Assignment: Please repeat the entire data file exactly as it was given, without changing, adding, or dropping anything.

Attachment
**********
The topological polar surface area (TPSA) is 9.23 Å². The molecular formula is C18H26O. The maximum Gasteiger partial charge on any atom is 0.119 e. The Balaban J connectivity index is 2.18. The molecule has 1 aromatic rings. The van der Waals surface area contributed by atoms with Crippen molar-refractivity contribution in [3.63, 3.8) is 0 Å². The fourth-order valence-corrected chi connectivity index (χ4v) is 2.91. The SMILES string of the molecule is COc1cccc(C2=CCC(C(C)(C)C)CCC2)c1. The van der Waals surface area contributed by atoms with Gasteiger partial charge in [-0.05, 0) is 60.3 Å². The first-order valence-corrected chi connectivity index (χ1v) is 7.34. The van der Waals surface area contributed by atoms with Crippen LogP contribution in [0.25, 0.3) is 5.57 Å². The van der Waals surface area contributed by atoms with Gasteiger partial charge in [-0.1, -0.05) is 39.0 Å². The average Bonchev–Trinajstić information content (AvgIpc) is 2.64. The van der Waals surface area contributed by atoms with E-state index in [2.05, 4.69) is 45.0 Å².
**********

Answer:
The topological polar surface area (TPSA) is 9.23 Å². The molecular formula is C18H26O. The maximum Gasteiger partial charge on any atom is 0.119 e. The Balaban J connectivity index is 2.18. The molecule has 1 aromatic rings. The van der Waals surface area contributed by atoms with Crippen molar-refractivity contribution in [3.63, 3.8) is 0 Å². The fourth-order valence-corrected chi connectivity index (χ4v) is 2.91. The SMILES string of the molecule is COc1cccc(C2=CCC(C(C)(C)C)CCC2)c1. The van der Waals surface area contributed by atoms with Gasteiger partial charge in [-0.05, 0) is 60.3 Å². The first-order valence-corrected chi connectivity index (χ1v) is 7.34. The van der Waals surface area contributed by atoms with Crippen LogP contribution in [0.25, 0.3) is 5.57 Å². The van der Waals surface area contributed by atoms with Gasteiger partial charge in [-0.1, -0.05) is 39.0 Å². The average Bonchev–Trinajstić information content (AvgIpc) is 2.64. The van der Waals surface area contributed by atoms with E-state index in [2.05, 4.69) is 45.0 Å².